Sunday, July 23, 2006

Real Heat

The heatwave that's hit the Bay Area over the past week or so has been blistering, dry, supremely uncomfortable. It's hard to do anything (unless you're in an air conditioned car, mall or office) and not be reminded constantly of the heat.

But this is not 'real' heat. I keep thinking of the heat radiating from buildings that are blown up from US-provided bombs, flown by planes run on US-supplied fuel. I think of Lebanese and Palestinian people and the heat they are feeling, the real heat, on a daily basis, of bombing and fire and death. I think of the innocent children that are dying everyday. Jan in SanFran posts an important reminder in the form of a letter from her friend Tina in Lebanon:

"If you live in the San Francisco Bay Area: imagine an earthquake happening everyday.

Imagine yourself with Oakland Airport destroyed. and next day with the Bay Bridge down again. and then the San Mateo Bridge and then the Golden Gate. and then the San Francisco airport. And then the phone lines falling silent, one neighborhood at a time. Imagine a power plant having its fuel tanks bombed, burning and going up smoke.

Around you, every day, more houses are flattened.

You can't go north. You can't go east. You can't go south. You are trapped."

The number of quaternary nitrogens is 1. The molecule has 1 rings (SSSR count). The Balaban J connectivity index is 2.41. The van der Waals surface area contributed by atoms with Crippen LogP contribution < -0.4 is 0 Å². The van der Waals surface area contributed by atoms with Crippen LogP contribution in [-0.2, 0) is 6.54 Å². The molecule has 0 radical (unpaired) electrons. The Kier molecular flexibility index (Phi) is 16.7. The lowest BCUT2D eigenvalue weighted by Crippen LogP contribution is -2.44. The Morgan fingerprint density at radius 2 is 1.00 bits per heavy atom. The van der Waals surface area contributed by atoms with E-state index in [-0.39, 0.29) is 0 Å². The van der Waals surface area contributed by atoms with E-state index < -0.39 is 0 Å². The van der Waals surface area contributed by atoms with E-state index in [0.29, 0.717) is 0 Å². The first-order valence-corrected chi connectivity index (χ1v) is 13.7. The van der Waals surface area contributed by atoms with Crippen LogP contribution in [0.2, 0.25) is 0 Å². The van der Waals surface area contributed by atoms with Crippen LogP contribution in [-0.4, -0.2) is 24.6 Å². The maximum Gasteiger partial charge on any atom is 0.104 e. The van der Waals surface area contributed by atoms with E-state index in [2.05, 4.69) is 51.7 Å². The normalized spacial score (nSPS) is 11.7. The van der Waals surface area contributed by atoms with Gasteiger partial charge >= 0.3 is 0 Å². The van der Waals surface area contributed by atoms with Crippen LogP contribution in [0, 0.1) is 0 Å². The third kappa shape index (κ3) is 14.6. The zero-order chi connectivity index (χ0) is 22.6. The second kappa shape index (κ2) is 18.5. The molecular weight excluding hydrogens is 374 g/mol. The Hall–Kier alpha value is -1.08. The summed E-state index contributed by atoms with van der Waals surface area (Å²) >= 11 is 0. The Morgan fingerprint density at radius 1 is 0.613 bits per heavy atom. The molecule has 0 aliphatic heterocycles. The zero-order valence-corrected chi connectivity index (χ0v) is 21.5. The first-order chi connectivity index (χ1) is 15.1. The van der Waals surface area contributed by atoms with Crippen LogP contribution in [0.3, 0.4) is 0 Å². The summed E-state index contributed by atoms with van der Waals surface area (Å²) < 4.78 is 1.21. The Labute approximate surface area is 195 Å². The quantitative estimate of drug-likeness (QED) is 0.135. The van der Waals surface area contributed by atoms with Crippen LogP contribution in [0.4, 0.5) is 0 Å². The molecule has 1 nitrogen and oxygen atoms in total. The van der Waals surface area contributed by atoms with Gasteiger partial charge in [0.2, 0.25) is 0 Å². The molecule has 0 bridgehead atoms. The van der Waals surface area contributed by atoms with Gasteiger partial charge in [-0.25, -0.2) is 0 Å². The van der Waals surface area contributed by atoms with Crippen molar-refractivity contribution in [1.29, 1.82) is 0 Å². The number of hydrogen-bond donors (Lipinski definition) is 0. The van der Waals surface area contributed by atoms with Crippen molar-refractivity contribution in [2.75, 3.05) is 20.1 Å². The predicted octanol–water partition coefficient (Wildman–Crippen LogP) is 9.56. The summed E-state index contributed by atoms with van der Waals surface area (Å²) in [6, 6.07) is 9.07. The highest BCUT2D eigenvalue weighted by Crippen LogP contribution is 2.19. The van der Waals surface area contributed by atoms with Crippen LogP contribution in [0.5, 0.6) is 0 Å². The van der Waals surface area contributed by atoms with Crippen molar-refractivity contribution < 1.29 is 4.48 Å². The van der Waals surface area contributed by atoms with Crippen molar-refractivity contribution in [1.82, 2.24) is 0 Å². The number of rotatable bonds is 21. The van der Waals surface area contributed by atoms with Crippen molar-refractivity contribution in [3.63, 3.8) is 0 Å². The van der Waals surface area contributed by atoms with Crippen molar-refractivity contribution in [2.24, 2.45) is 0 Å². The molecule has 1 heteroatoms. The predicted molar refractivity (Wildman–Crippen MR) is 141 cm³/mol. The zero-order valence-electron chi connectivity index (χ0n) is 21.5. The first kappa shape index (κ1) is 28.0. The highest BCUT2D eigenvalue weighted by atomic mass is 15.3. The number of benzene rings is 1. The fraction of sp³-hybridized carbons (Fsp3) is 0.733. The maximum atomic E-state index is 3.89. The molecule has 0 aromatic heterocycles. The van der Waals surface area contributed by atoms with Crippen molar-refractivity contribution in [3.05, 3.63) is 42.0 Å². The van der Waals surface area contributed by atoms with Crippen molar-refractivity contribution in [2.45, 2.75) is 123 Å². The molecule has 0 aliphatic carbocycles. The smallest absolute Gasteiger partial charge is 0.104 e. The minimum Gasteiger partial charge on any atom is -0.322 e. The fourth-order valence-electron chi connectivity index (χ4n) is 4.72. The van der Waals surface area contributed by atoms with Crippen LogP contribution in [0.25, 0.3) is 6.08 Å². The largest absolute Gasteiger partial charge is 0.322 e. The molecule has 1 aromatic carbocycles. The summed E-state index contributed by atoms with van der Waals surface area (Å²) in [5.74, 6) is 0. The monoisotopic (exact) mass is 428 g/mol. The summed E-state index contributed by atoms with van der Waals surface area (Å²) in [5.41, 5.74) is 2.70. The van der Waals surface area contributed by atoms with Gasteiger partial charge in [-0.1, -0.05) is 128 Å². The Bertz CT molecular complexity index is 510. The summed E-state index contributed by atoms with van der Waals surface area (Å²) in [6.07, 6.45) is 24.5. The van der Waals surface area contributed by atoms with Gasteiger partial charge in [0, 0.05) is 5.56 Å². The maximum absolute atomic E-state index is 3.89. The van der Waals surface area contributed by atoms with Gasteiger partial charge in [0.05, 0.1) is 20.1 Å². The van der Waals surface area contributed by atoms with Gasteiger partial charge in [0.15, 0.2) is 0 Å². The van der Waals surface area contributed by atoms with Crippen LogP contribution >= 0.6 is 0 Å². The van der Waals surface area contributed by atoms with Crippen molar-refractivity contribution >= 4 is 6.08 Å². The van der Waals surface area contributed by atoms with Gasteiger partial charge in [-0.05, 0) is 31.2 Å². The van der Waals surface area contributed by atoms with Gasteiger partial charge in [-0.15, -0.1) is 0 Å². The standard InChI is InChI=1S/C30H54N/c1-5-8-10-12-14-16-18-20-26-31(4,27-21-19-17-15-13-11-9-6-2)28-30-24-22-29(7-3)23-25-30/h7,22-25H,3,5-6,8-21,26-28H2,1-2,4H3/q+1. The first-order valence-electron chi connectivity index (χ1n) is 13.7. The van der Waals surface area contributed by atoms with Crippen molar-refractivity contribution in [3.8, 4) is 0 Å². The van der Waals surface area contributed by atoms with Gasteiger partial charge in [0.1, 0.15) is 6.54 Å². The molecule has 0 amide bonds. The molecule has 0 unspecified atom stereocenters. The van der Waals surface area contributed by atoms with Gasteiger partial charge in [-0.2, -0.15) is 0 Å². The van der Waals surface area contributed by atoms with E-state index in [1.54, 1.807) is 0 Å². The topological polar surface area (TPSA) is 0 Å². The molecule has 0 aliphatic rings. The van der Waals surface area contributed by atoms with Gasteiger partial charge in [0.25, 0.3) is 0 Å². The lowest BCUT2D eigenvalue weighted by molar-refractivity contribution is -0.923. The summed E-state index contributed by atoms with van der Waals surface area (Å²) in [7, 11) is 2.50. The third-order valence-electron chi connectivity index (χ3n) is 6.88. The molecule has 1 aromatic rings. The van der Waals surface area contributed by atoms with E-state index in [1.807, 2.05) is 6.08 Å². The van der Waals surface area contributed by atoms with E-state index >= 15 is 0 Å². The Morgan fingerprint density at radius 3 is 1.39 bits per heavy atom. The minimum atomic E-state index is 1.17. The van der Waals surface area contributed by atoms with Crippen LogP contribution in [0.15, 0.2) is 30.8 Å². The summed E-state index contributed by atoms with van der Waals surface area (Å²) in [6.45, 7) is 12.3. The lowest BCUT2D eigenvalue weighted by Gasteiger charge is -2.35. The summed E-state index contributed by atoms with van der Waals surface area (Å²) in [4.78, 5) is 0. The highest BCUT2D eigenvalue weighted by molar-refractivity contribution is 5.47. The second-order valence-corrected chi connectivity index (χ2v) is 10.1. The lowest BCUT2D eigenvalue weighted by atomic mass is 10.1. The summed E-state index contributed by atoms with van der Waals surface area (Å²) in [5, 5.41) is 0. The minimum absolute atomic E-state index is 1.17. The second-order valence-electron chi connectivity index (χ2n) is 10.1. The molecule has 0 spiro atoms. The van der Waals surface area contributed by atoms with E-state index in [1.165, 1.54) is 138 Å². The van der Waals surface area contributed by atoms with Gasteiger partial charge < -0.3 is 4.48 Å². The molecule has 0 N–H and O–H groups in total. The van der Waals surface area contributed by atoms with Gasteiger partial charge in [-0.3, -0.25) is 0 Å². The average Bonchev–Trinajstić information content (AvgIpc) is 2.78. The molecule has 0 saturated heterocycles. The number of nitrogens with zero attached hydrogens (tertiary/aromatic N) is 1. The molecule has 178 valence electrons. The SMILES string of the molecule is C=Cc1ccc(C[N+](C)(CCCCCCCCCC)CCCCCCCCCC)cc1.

But the US and other mainstream media continue to paint the suffering in the Middle East in very Israeli-focused terms, as if the lives of Arab people (and Arab people are Christian and Muslim and Jewish, especially in Lebanon) are not really worth as much, as if we don't need to see their suffering, as if their suffering is only an unfortuante consequence. As if these people are not being massacred.

Remember: over 10 times as many Lebanese people than Israelis (mostly civilians) have died in the past several days.

Remember: the messages are skewed.

Remember: these images from Electronic Intifada, of Israeli children writing messages (one can only guess what the messages say) on bombs and bullets that will be used to kill other children in Gaza, in Lebanon.

Remember, we are not invincible, untouchable. We are only human, too. And we can all do something about this tragedy.

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